Today Lucy Lakestone is visiting Ascroft, eh? to tell us about Risky Whiskey, her first novel in the Bohemia Bartenders mystery series.
Welcome, Lucy. Let’s get started, shall we?
Tell us about your novel. Is it part of a series? If so, please tell us about the series too.
Risky Whiskey is the first novel in the Bohemia Bartenders Mysteries, fun whodunits starring a team of bartenders who travel to different events to make craft cocktails. Of course, they find trouble and solve mysteries along the way. In the first book, Pepper Revelle joins the team at a New Orleans cocktail convention as they make drinks to promote whiskey for a distiller from their Florida town. When the bourbon turns out to be dangerously bad, they have to track down the villain trying to sabotage the distiller while dodging attacks and making thousands of cocktails. Meanwhile, Pepper, an energetic extrovert, is drawn to Neil, the lead bartender, a cocktail nerd who is almost entirely her opposite. The contrast between them makes for good comedy.
It’s a bit unusual for a cozy series in that the settings change, but the cocktail world is almost like a traveling circus. Familiar characters show up in each story. While the first novel is set at a cocktail convention in New Orleans, the setting for the second novel, Wrecked by Rum, is a tiki convention in Fort Lauderdale. Many of the same characters appear in each book.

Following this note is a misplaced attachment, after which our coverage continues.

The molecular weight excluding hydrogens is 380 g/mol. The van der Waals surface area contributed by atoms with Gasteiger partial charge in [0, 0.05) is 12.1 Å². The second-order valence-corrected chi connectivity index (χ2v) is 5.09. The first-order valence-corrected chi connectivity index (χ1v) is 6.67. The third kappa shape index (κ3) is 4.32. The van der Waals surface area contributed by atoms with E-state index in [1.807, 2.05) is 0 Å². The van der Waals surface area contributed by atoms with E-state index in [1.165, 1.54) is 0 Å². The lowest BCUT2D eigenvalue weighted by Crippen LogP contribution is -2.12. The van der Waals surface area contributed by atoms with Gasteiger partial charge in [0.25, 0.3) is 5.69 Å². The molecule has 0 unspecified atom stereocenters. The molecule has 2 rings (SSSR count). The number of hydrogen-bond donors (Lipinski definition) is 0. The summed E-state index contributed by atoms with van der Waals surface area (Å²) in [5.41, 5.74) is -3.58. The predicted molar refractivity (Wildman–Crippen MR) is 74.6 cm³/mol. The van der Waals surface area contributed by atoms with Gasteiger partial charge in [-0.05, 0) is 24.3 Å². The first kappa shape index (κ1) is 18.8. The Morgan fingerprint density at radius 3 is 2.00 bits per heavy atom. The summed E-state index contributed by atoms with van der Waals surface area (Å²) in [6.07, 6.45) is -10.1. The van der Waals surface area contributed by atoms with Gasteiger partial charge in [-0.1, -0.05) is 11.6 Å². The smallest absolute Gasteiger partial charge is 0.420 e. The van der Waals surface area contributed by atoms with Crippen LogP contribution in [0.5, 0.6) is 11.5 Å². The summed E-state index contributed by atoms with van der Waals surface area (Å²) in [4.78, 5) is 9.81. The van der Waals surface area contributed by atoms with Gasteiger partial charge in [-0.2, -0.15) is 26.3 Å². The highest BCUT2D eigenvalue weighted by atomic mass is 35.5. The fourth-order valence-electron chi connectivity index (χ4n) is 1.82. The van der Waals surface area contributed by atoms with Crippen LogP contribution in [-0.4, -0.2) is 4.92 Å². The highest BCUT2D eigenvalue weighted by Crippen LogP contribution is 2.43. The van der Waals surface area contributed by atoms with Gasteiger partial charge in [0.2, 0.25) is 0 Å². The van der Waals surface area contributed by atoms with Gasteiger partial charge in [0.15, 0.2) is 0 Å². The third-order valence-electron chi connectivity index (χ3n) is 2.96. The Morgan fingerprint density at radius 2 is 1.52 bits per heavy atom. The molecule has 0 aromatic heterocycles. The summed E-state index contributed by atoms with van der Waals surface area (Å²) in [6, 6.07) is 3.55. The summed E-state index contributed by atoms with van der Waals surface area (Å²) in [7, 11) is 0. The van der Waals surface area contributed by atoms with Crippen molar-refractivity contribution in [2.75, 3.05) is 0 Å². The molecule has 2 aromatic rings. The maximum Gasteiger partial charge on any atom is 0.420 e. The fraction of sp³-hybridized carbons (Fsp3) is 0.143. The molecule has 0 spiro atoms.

Where did the idea for the mystery that is central to the story come from?
We’ve all heard about bad batches of liquor that can make someone sick, whether it’s a moonshiner’s still gone wrong or something a traveler picks up from a market vendor. I was interested in the idea of what might happen if a villain wanted a batch of “bad” liquor to appear to be an accident. The added appeal for me was re-creating the fun, color and energy of a cocktail convention like one I’ve attended in New Orleans, with its historic and storied bars, creepy cemeteries, great music and eccentric characters.
Is there a theme or subject that underlies the story? If so, what prompted you to write about it?
One theme of Risky Whiskey is family and friendship. While my heroine, Pepper, who survived Hurricane Katrina while growing up in New Orleans, is mostly estranged from her parents, she finds a new family in the Bohemia Bartenders. I think a lot of us, even if we get along with our relatives, form lifelong bonds with people who love the same things we do. As Edna Buchanan said, “Friends are the family we choose for ourselves.”
The second theme is more of an idea: that cocktails have come into their own as a culinary art form, and there are dedicated artists in that world who are as skilled and creative as any great chef. They aren’t just slinging beers and pouring pink frozen drinks. The cocktail world is full of fascinating stories and characters that offer great inspiration for a series of books.
How do you create your characters? Do you have favourite ones? If so, why are you partial to them?